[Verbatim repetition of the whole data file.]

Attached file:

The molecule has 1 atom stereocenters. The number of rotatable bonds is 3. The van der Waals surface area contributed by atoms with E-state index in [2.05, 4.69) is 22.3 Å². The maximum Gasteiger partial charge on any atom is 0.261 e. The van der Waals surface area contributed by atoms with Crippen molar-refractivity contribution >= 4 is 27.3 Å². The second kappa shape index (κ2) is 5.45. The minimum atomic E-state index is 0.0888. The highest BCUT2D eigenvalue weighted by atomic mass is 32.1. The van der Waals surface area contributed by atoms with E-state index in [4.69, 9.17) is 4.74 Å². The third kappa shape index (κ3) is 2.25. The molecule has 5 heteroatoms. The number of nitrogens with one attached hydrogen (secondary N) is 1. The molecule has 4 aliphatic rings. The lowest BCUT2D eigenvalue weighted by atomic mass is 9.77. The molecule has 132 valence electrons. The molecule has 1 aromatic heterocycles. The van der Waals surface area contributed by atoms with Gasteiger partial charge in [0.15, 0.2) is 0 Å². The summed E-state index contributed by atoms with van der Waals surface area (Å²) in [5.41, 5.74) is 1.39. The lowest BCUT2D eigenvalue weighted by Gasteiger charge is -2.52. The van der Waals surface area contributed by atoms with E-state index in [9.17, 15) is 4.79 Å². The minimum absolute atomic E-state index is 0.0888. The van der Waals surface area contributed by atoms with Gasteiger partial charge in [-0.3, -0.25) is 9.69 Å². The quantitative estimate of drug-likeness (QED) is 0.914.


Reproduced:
The molecule has 1 atom stereocenters. The number of rotatable bonds is 3. The van der Waals surface area contributed by atoms with E-state index in [2.05, 4.69) is 22.3 Å². The maximum Gasteiger partial charge on any atom is 0.261 e. The van der Waals surface area contributed by atoms with Crippen molar-refractivity contribution >= 4 is 27.3 Å². The second kappa shape index (κ2) is 5.45. The minimum atomic E-state index is 0.0888. The highest BCUT2D eigenvalue weighted by atomic mass is 32.1. The van der Waals surface area contributed by atoms with E-state index in [4.69, 9.17) is 4.74 Å². The third kappa shape index (κ3) is 2.25. The molecule has 5 heteroatoms. The number of nitrogens with one attached hydrogen (secondary N) is 1. The molecule has 4 aliphatic rings. The lowest BCUT2D eigenvalue weighted by atomic mass is 9.77. The molecule has 132 valence electrons. The molecule has 1 aromatic heterocycles. The van der Waals surface area contributed by atoms with Gasteiger partial charge in [0.15, 0.2) is 0 Å². The summed E-state index contributed by atoms with van der Waals surface area (Å²) in [5.41, 5.74) is 1.39. The lowest BCUT2D eigenvalue weighted by Gasteiger charge is -2.52. The van der Waals surface area contributed by atoms with E-state index in [9.17, 15) is 4.79 Å². The minimum absolute atomic E-state index is 0.0888. The van der Waals surface area contributed by atoms with Gasteiger partial charge in [-0.3, -0.25) is 9.69 Å². The quantitative estimate of drug-likeness (QED) is 0.914.